If you like many others in the province and have outstanding fines you might find the Blog informative!
First, you will have to contact the Provincial Offences Court, preferably the location that you had received the tickets/fine in! For example, if you got a ticket in Windsor, then you need to contact Windsor Provincial offences Court.
How do I check how much money I owe to the court in fines?
When you have chosen the one (or ones) that you wish to contact, please ensure you have your Driver’s License ready, as it will make it easier for the Clerks to locate all your information. If you do not have it anymore, then your full name and date of birth will be necessary. After speaking with the clerks, they will advise you of the number of outstanding fines that you have and the amount owing. For most of you those will only be traffic offences, though for a few of you there will be a few criminal fines that were imposed. Below is a list of fines that must be paid to have your license reinstated (reinstatement fee applicable) or at the very least to lift the suspension.
46 (1) This section applies if a fine is imposed on conviction for an offence and the offence is an offence,
(a) under this Act or the regulations;
(b) under any other Act listed in the Schedule to this section or under the regulations made under such an Act;
(b.1) under subsection 12 (1) of the Cannabis Control Act, 2017;
(c) under clause 17 (1) (a) or subsection 24 (1) of the Fish and Wildlife Conservation Act, 1997;
(d) under subsection 32 (1) of the Liquor Licence Act; or
Note: On a day to be named by proclamation of the Lieutenant Governor, clause 46 (1) (d) of the Act is repealed and the following substituted: (See: 2019, c. 15, Sched. 22, s. 94)
(d) under subsection 42 (1) of the Liquor Licence and Control Act, 2019 or subsection 32 (1) of the Liquor Licence Act, as it read immediately before it was repealed; or
(d.1) under clause 17.1 (1) (a) of the Smoke-Free Ontario Act, 2017; or
(e) that was committed under a section of the Criminal Code (Canada) referred to in section 41, 42 or 43. 1993, c. 31, s. 2 (6); 1997, c. 41, s. 120; 2001, c. 9, Sched. O, s. 3; 2002, c. 18, Sched. P, s. 14 (1); 2007, c. 13, s. 9; 2017, c. 26, Sched. 1, s. 31; 2018, c. 12, Sched. 1, s. 23; 2018, c. 12, Sched. 4, s. 11; 2019, c. 8, Sched. 1, s. 12.
Order or direction
(2) If the payment of a fine imposed on conviction for an offence is in default, an order or direction may be made under section 69 of the Provincial Offences Act directing that the convicted person’s driver’s licence be suspended and that no driver’s licence be issued to him or her until the fine is paid. 1993, c. 31, s. 2 (6).
Suspension by Registrar
(3) On being informed of an outstanding order or direction referred to in subsection (2), the Registrar shall suspend the person’s driver’s licence if it has not already been suspended under another order or direction referred to in subsection (2). 1993, c. 31, s. 2 (6).
(4) On being informed that the fine and any applicable administrative fee for reinstatement of the person’s driver’s licence have been paid, the Registrar shall reinstate the licence, unless he or she has also been informed that,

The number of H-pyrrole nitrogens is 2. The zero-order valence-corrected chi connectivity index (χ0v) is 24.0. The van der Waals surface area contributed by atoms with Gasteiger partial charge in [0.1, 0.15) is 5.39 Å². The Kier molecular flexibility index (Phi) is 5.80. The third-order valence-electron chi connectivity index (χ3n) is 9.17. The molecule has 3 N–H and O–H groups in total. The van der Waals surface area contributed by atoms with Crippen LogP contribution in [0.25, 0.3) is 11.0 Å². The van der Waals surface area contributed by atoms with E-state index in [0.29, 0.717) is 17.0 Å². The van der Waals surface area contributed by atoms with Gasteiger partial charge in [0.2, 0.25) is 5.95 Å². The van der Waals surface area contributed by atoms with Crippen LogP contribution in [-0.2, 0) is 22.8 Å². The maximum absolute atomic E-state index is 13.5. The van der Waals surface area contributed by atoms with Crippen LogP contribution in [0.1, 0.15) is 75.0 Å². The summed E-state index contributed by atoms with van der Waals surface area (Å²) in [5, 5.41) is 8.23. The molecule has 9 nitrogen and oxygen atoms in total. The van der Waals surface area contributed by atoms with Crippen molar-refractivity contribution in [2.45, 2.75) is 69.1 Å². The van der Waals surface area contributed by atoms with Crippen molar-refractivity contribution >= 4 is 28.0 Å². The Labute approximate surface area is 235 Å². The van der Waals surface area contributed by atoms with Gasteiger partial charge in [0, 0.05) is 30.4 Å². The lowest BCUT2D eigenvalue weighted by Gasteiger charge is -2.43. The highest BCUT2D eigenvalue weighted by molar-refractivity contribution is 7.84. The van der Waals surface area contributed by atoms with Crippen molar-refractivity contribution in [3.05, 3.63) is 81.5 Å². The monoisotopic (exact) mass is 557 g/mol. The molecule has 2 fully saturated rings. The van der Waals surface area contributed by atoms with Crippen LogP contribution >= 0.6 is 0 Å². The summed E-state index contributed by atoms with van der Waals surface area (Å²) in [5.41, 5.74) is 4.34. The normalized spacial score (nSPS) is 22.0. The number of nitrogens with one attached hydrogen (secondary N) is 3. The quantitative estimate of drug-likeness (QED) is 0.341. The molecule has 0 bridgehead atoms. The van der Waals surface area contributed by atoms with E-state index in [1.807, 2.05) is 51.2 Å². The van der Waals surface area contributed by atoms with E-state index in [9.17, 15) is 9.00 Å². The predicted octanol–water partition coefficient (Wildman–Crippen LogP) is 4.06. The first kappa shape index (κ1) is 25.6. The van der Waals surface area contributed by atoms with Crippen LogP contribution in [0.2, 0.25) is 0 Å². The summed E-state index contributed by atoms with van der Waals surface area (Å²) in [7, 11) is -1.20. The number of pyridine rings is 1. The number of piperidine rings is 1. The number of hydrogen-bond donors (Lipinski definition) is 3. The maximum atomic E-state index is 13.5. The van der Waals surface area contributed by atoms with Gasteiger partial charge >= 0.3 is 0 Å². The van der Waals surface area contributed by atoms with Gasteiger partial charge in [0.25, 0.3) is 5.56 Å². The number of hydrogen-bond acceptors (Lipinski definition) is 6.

(a) another order or direction referred to in subsection (2) is outstanding;
(b) the licence is suspended under any other order or direction or under another statute;
(c) interest charged or a penalty imposed under subsection 5 (2) has not been paid; or
(d) an applicable prescribed administrative fee for handling a dishonoured payment has not been paid. 1993, c. 31, s. 2 (6); 2017, c. 2, Sched. 17, s. 4.
(5) The Lieutenant Governor in Council may make regulations prescribing forms and procedures and respecting any matter considered necessary or advisable to carry out effectively the intent and purpose of this section. 1993, c. 31, s. 2 (6).
Compulsory Automobile Insurance Act
Dangerous Goods Transportation Act
Motorized Snow Vehicles Act
Off-Road Vehicles Act
Public Vehicles Act
How to Request an Extension of time to pay the fine
Once your total fine amounts are revealed, you can then request for an Extension of Time to Pay the Fine application. Each Provincial Offences Court in the Province has their own separate way of and separate form for the Extension of Time to Pay Fines application. It can be long and tedious, if you have various fines in many different jurisdictions, as you will have to contact each and every court and follow each and every Court’s protocol for the application. That is when a Licensed Paralegal can help you!
Most Courts across the Province will and can email pre-filled Extension of Time to Pay Fines applications to you. If your fines are in that jurisdiction, you only have to fill in 3 areas; including if your are employed or not, why haven’t you been able to pay the fines that you have and sign/date the application. Once you have completed the form, you return them to the Court and a Justice of the Peace will review them to determine if they are granted or not. A bit of advice, they only grant extensions if payments have been made! Hence you would likely have a better chance if you make a month or two of payments (any amount will do) and then send your application with another payment.
If your application is granted, various Courts will demand a monthly amount or impose a monthly amount. The others will leave it to you to decide the monthly amount. Once all your fines are granted extensions, you will be able to re-instate your license.
Additionally, when the extensions are granted, they will remove all the additional default and collection fees they tacked onto the fines. Therefore, reducing the total amount owing.
If you have any difficulty, contact a Licensed Paralegal to assist you.